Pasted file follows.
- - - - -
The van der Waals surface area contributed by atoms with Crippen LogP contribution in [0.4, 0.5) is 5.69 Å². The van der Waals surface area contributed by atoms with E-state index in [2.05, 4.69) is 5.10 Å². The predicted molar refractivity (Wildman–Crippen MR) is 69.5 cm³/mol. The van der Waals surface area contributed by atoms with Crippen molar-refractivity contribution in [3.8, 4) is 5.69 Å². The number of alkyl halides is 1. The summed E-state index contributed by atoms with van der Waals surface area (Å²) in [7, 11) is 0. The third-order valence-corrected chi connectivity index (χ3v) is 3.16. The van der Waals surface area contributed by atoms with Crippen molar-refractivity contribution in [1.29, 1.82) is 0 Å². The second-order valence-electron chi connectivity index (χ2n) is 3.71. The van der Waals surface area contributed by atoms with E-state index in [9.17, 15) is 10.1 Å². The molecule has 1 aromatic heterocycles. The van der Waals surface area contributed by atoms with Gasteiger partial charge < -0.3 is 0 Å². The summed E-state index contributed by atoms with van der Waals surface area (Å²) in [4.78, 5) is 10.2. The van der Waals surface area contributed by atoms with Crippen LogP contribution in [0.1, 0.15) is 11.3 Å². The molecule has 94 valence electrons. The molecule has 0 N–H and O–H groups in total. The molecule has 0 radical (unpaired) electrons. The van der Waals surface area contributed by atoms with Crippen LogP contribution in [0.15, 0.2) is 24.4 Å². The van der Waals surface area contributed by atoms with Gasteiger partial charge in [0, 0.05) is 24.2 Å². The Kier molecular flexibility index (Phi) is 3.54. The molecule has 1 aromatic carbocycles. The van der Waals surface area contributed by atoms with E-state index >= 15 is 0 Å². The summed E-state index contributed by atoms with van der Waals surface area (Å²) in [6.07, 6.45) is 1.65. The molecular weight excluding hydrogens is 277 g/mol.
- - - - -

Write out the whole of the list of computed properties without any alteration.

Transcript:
The van der Waals surface area contributed by atoms with Crippen LogP contribution in [0.4, 0.5) is 5.69 Å². The van der Waals surface area contributed by atoms with E-state index in [2.05, 4.69) is 5.10 Å². The predicted molar refractivity (Wildman–Crippen MR) is 69.5 cm³/mol. The van der Waals surface area contributed by atoms with Crippen molar-refractivity contribution in [3.8, 4) is 5.69 Å². The number of alkyl halides is 1. The summed E-state index contributed by atoms with van der Waals surface area (Å²) in [7, 11) is 0. The third-order valence-corrected chi connectivity index (χ3v) is 3.16. The van der Waals surface area contributed by atoms with Crippen molar-refractivity contribution in [1.29, 1.82) is 0 Å². The second-order valence-electron chi connectivity index (χ2n) is 3.71. The van der Waals surface area contributed by atoms with E-state index in [9.17, 15) is 10.1 Å². The molecule has 1 aromatic heterocycles. The van der Waals surface area contributed by atoms with Gasteiger partial charge < -0.3 is 0 Å². The summed E-state index contributed by atoms with van der Waals surface area (Å²) in [4.78, 5) is 10.2. The van der Waals surface area contributed by atoms with Crippen LogP contribution in [0.1, 0.15) is 11.3 Å². The molecule has 94 valence electrons. The molecule has 0 N–H and O–H groups in total. The molecule has 0 radical (unpaired) electrons. The van der Waals surface area contributed by atoms with Crippen LogP contribution in [0.15, 0.2) is 24.4 Å². The van der Waals surface area contributed by atoms with Gasteiger partial charge in [0, 0.05) is 24.2 Å². The Kier molecular flexibility index (Phi) is 3.54. The molecule has 1 aromatic carbocycles. The van der Waals surface area contributed by atoms with E-state index >= 15 is 0 Å². The summed E-state index contributed by atoms with van der Waals surface area (Å²) in [6.07, 6.45) is 1.65. The molecular weight excluding hydrogens is 277 g/mol.